Cross-examination disclosed that Ample did not own any copyrights, did not have any secret processes to manufacture tools and that its only trademark was its name. Following plaintiff's testimony about the various metal products that Ample manufactured, redirect examination was waived and plaintiff rested his case.
Defendant then called Walter Bissell, a chartered financial analyst and group vice president of Duff and Phelps, an investment analysis and financial consulting firm. In Bissell's opinion, Ample had no meaningful value or earning power as of April 1970. He testified that after Spalding returned to Ample the company showed a fairly impressive sales volume for July, August and September which exceeded sales for the same period in 1968. September through May 1970 showed a downward trend and by March and April sales had fallen to levels below the comparable period in 1968.
Testifying further, Bissell stated that although Ample reported $50,000 in pretax earnings for the 10-month period, approximately $49,000 of that was registered in three months. Consequently, Bissell said, the following seven months were at a break-even level and the overall trend was unfavorable.
A final step Bissell took in analyzing Ample's performance was to exclude from earnings a $16,000 sale of machinery in 1969 because, he said, Ample was not in the business of buying or selling machinery and equipment. Bissell also reduced earnings by $36,000 for plaintiff's and Spalding's salaries.
As a result of this analysis, Bissell concluded that Ample had a very weak financial condition with a negative working capital and negative net worth. He further determined that Ample's pretax income for the 10-month period was $9,128, versus a reported figure of approximately $50,000. Ample had a "break even level of profitability subsequent to September 1969," he said.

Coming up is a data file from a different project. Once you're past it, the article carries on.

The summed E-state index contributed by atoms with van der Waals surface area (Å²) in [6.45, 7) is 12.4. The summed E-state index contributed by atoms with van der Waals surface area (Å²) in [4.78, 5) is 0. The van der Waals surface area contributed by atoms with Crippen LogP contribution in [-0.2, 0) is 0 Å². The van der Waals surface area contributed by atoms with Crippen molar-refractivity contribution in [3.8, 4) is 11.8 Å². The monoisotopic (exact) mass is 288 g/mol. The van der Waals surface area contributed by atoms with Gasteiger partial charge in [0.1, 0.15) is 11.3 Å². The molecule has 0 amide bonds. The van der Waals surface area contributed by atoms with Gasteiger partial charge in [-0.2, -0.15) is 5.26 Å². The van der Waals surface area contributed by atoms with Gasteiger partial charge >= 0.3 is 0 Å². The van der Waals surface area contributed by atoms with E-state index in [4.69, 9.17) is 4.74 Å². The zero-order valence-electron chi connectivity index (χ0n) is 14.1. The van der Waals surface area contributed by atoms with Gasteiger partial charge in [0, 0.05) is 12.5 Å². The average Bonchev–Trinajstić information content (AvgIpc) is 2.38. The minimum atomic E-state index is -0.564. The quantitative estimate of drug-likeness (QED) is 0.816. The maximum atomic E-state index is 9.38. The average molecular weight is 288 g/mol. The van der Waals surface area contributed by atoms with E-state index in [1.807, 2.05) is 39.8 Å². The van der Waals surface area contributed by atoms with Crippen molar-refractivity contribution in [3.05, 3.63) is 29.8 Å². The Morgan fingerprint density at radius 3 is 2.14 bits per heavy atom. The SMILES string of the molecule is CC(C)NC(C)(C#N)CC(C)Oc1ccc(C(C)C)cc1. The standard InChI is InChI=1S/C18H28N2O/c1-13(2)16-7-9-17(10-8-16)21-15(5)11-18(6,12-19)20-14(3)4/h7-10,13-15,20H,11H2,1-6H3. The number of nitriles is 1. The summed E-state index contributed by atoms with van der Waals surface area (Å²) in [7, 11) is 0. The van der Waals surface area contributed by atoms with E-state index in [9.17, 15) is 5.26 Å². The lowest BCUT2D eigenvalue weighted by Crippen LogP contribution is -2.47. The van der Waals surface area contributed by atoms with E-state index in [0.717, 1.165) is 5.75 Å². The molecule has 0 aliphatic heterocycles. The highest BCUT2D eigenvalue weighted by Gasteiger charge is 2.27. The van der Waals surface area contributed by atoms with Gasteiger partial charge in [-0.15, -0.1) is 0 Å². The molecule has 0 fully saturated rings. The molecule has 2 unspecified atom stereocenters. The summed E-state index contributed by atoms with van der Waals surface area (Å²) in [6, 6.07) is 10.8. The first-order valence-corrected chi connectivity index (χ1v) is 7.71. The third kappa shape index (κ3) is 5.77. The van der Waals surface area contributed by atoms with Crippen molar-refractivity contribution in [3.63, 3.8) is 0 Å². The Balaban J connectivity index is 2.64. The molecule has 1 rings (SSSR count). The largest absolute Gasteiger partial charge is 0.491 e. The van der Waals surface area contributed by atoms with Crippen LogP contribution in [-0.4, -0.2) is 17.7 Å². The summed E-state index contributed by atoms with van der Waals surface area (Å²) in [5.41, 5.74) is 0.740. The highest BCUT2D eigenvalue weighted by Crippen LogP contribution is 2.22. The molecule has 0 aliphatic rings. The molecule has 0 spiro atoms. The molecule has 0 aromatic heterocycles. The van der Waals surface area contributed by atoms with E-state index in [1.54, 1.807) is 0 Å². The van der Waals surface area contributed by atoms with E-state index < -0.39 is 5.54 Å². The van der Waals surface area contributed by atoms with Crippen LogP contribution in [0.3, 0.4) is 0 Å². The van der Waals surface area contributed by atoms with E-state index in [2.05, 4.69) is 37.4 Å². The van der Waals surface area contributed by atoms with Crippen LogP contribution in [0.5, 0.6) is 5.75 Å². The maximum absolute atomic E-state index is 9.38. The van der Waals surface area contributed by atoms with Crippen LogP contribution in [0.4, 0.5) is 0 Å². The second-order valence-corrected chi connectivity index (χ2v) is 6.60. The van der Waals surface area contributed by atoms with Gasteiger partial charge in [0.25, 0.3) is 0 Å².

Testifying further, Bissell said that he did not know of any company that had been valued on the basis of an annualization of 10 months' earnings. In this case, he added, the company experienced earnings for an initial period, followed by losses for three years. Bissell stated that when a company either had no earnings or no meaningful earnings, one must look at asset values either through liquidation or a gradual winding down of business. When a company does have earnings the approach Bissell used was a comparative company approach between the private company and the most similarly publicly traded company. In this analysis, the final step is to look at the public market valuation measures for the public companies and then assign a value to the private company based on its ranking within this peer group. Bissell did not use company comparisons since, in his opinion, Ample had no earning power, equity or working capital.
Bissell also testified that none of Langum's 32 companies were directly similar to Ample and that few, if any, were directly comparable to each other even though all were engaged in metal work and several were affected by the same industry and economic factors. But unlike Ample, he said, all of the companies showed a positive working capital or assets in excess of liabilities at the end of their latest fiscal year and all showed a positive net worth. Several were "large enterprises," Bissell pointed out, adding that one company had a net worth of $191 million and another $320 million. The lowest net worth figure was $2.4 million. By contrast, Ample's net worth was a negative $90,000. Bissell concluded that for these reasons, there could not be a meaningful comparison between those companies and Ample.
In conclusion, Bissell stated that he would have classified the money advanced by the bank to plaintiff and Spalding as loans rather than capital investments because they had been treated as such by the Internal Revenue Service. He added that if a company has no demonstrated earning power, one must look to assets, "frequently with a liquidation scenario in mind."